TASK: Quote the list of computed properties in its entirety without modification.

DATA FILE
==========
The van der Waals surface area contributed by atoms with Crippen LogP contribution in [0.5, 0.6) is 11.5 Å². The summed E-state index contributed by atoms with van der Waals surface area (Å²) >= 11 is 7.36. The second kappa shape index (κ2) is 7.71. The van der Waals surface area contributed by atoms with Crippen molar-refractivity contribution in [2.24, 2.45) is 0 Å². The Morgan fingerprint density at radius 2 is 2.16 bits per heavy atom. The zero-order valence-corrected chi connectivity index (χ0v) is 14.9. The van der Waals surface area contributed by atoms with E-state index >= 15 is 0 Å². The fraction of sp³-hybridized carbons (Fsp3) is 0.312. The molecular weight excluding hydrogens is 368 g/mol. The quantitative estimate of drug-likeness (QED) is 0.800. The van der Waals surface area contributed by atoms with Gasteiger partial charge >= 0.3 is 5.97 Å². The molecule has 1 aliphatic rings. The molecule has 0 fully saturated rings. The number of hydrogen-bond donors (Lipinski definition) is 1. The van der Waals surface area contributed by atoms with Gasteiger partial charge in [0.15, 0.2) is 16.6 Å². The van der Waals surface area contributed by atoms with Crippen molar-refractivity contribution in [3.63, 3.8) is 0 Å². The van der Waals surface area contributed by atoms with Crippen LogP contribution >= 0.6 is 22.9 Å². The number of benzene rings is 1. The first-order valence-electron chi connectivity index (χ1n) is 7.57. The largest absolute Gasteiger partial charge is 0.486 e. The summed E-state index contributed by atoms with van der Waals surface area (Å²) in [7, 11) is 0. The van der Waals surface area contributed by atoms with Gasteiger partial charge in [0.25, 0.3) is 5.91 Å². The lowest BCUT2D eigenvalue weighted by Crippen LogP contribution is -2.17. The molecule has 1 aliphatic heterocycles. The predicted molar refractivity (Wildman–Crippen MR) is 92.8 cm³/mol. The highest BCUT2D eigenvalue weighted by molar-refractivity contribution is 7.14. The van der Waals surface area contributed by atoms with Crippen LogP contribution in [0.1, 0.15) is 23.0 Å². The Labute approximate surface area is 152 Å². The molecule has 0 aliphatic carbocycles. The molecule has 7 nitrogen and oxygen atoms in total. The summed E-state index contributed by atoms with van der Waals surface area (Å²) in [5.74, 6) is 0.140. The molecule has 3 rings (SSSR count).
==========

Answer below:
The van der Waals surface area contributed by atoms with Crippen LogP contribution in [0.5, 0.6) is 11.5 Å². The summed E-state index contributed by atoms with van der Waals surface area (Å²) >= 11 is 7.36. The second kappa shape index (κ2) is 7.71. The van der Waals surface area contributed by atoms with Crippen molar-refractivity contribution in [2.24, 2.45) is 0 Å². The Morgan fingerprint density at radius 2 is 2.16 bits per heavy atom. The zero-order valence-corrected chi connectivity index (χ0v) is 14.9. The van der Waals surface area contributed by atoms with E-state index >= 15 is 0 Å². The fraction of sp³-hybridized carbons (Fsp3) is 0.312. The molecular weight excluding hydrogens is 368 g/mol. The quantitative estimate of drug-likeness (QED) is 0.800. The van der Waals surface area contributed by atoms with Gasteiger partial charge >= 0.3 is 5.97 Å². The molecule has 1 aliphatic rings. The molecule has 0 fully saturated rings. The number of hydrogen-bond donors (Lipinski definition) is 1. The van der Waals surface area contributed by atoms with Gasteiger partial charge in [0.15, 0.2) is 16.6 Å². The van der Waals surface area contributed by atoms with Crippen molar-refractivity contribution in [3.63, 3.8) is 0 Å². The van der Waals surface area contributed by atoms with Crippen LogP contribution >= 0.6 is 22.9 Å². The number of benzene rings is 1. The first-order valence-electron chi connectivity index (χ1n) is 7.57. The largest absolute Gasteiger partial charge is 0.486 e. The summed E-state index contributed by atoms with van der Waals surface area (Å²) in [7, 11) is 0. The van der Waals surface area contributed by atoms with Gasteiger partial charge in [0.25, 0.3) is 5.91 Å². The lowest BCUT2D eigenvalue weighted by Crippen LogP contribution is -2.17. The molecule has 1 aliphatic heterocycles. The predicted molar refractivity (Wildman–Crippen MR) is 92.8 cm³/mol. The highest BCUT2D eigenvalue weighted by molar-refractivity contribution is 7.14. The van der Waals surface area contributed by atoms with Crippen LogP contribution in [0.1, 0.15) is 23.0 Å². The Labute approximate surface area is 152 Å². The molecule has 0 aliphatic carbocycles. The molecule has 7 nitrogen and oxygen atoms in total. The summed E-state index contributed by atoms with van der Waals surface area (Å²) in [5.74, 6) is 0.140. The molecule has 3 rings (SSSR count).